> believing in a supreme being (a god).
    That was not the point here.

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  3. And no, drawing some (thin) correlation between a scientist's thesis and rationality does not rationally explain believing in an unprovable (scientific) theory. IMO. YMMV.

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  4. And no, drawing some (thin) correlation between faith and rationality does not rationally explain believing in the religion of no supreme being (atheism). IMO. YMMV

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  5. Thanks, I enjoyed that.. sorry I don't have anything insightful to add however :)

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  6. Thank you for writing that, it really helped me. Sometimes it is indeed easy to lose sight of the important things in life, especially when all the pressure mounts up, so thanks for reminding me what faith in God is.

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  7. It seems like many have missed the point of this article. IMO it seems like Robert is trying to define faith and how it pertains to him, not to prove the existence of God. People have faith in lots of things (their cars, their jobs, spouse, money, etc.), it's just people's opinion of God makes a big impact in all of those areas.
    Thanks for the great post, Robert. Keep being real.

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  8. You may enjoy "Faith is not a Feeling" by Ney Baily, which deals with Faith in God's promises, or leading, and crosses paths with the content of your post on numerous points. Originally released in 1979, it is now in its third edition and a copy has settled into the bookshelf where I keep my favorite books.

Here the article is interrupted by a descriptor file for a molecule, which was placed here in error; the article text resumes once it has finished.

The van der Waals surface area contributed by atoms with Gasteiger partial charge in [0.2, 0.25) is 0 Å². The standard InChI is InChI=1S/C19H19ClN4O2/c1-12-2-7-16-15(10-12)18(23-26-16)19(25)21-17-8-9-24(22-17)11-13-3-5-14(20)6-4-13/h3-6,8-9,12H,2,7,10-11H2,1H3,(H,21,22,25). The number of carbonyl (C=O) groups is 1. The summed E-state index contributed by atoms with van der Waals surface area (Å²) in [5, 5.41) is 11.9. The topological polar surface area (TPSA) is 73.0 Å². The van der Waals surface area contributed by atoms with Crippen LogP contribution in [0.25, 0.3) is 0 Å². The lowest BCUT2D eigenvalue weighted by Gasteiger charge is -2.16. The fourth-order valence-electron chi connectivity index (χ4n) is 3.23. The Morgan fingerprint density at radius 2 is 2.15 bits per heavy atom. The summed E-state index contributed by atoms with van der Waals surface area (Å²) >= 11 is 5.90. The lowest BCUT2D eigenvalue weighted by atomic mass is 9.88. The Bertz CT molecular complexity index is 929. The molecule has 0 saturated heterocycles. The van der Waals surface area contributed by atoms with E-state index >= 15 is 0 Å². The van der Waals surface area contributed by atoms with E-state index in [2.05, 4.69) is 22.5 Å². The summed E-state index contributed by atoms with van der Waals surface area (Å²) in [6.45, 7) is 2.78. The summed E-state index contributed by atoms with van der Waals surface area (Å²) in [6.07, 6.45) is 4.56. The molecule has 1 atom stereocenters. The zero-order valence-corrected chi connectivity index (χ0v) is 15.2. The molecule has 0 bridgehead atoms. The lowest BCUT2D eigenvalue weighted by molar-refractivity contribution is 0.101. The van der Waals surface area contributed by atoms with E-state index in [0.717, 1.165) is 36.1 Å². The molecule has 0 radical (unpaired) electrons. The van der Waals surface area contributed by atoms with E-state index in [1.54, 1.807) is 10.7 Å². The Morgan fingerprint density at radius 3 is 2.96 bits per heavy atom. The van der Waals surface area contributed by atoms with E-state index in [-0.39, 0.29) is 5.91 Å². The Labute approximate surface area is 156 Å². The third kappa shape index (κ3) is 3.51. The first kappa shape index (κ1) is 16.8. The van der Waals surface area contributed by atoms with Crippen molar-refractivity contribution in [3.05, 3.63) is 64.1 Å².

I actually like the definition chosen in the first comment: "Firm belief in something for which there is no proof." This is where evidence comes in. We all believe in many things for which there is no "proof", instead we rely on a scale-tipping collection of evidence. That kind of belief is called faith.
    Faith in God is probably the most interesting application of faith. Its often phrased that way, "Faith in God", but is used to mean either "Faith in the existance of God" or "Faith in the goodness, the love of God". Very different things. Christians, by definition, adhear to the first application rather easily, but faith in God's goodness toward us usually requires much more detailed definition... are there strings attached to the "goodness", how is something determined to be "good", etc.
    Quoting the post: "For Christians, this means that we simply don't trust God enough. We may intellectually be convinced that he exists, that he loves us, and all that good stuff, but we effectively decide in our hearts I'd better take my pleasure now because I'm not sure obeying God is a net win."
    What a sad state. We believe He loves us but are not sure obeying Him is a net win!? To be honest with ourselves, we either don't believe He really loves us, completely, always. Or, we are just after short-term payoffs, which seems like an illogical way to live in general: focusing on the short term while acknowledging there will be a long term. To me, that boils down to pure chaos. Which is essentially how I would define the concept of sin: chaos, ultimately illogical, self-destructive behavior.
    Thanks for the stimulating post. Sorry for the looong comment.

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  9. Robert O'Callahan28 February 2007 11:02

    I agree, it is a sad state of sin and chaos. I'm sorry if that wasn't clear.

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  10. Personally, I find that faith and will are closely knitted together in God's eyes.
    We can have our faith in God, but without acting out the will of God through our faith, it's meaningless. Book of Ecclessiastes IIRC.